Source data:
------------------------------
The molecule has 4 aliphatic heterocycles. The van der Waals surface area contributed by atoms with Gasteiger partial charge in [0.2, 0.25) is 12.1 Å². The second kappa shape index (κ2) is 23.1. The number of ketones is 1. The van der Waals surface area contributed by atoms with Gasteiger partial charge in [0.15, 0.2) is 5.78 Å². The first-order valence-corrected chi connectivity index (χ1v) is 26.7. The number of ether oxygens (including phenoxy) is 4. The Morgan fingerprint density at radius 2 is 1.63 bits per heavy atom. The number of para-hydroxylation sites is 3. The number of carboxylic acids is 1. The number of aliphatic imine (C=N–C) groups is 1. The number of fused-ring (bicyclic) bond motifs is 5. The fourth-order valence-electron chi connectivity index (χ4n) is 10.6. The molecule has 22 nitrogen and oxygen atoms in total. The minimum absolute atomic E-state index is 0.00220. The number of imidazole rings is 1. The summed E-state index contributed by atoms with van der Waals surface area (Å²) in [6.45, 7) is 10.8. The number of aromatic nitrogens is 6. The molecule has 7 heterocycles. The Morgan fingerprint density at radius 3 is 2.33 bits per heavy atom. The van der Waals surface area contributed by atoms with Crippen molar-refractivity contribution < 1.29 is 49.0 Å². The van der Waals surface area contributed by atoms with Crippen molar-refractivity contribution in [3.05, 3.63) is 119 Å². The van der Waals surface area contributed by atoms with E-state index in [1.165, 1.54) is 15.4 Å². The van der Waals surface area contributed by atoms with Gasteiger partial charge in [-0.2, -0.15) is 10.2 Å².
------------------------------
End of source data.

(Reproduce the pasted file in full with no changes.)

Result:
The molecule has 4 aliphatic heterocycles. The van der Waals surface area contributed by atoms with Gasteiger partial charge in [0.2, 0.25) is 12.1 Å². The second kappa shape index (κ2) is 23.1. The number of ketones is 1. The van der Waals surface area contributed by atoms with Gasteiger partial charge in [0.15, 0.2) is 5.78 Å². The first-order valence-corrected chi connectivity index (χ1v) is 26.7. The number of ether oxygens (including phenoxy) is 4. The Morgan fingerprint density at radius 2 is 1.63 bits per heavy atom. The number of para-hydroxylation sites is 3. The number of carboxylic acids is 1. The number of aliphatic imine (C=N–C) groups is 1. The number of fused-ring (bicyclic) bond motifs is 5. The fourth-order valence-electron chi connectivity index (χ4n) is 10.6. The molecule has 22 nitrogen and oxygen atoms in total. The minimum absolute atomic E-state index is 0.00220. The number of imidazole rings is 1. The summed E-state index contributed by atoms with van der Waals surface area (Å²) in [6.45, 7) is 10.8. The number of aromatic nitrogens is 6. The molecule has 7 heterocycles. The Morgan fingerprint density at radius 3 is 2.33 bits per heavy atom. The van der Waals surface area contributed by atoms with Crippen molar-refractivity contribution < 1.29 is 49.0 Å². The van der Waals surface area contributed by atoms with Crippen molar-refractivity contribution in [3.05, 3.63) is 119 Å². The van der Waals surface area contributed by atoms with E-state index in [1.165, 1.54) is 15.4 Å². The van der Waals surface area contributed by atoms with Gasteiger partial charge in [-0.2, -0.15) is 10.2 Å².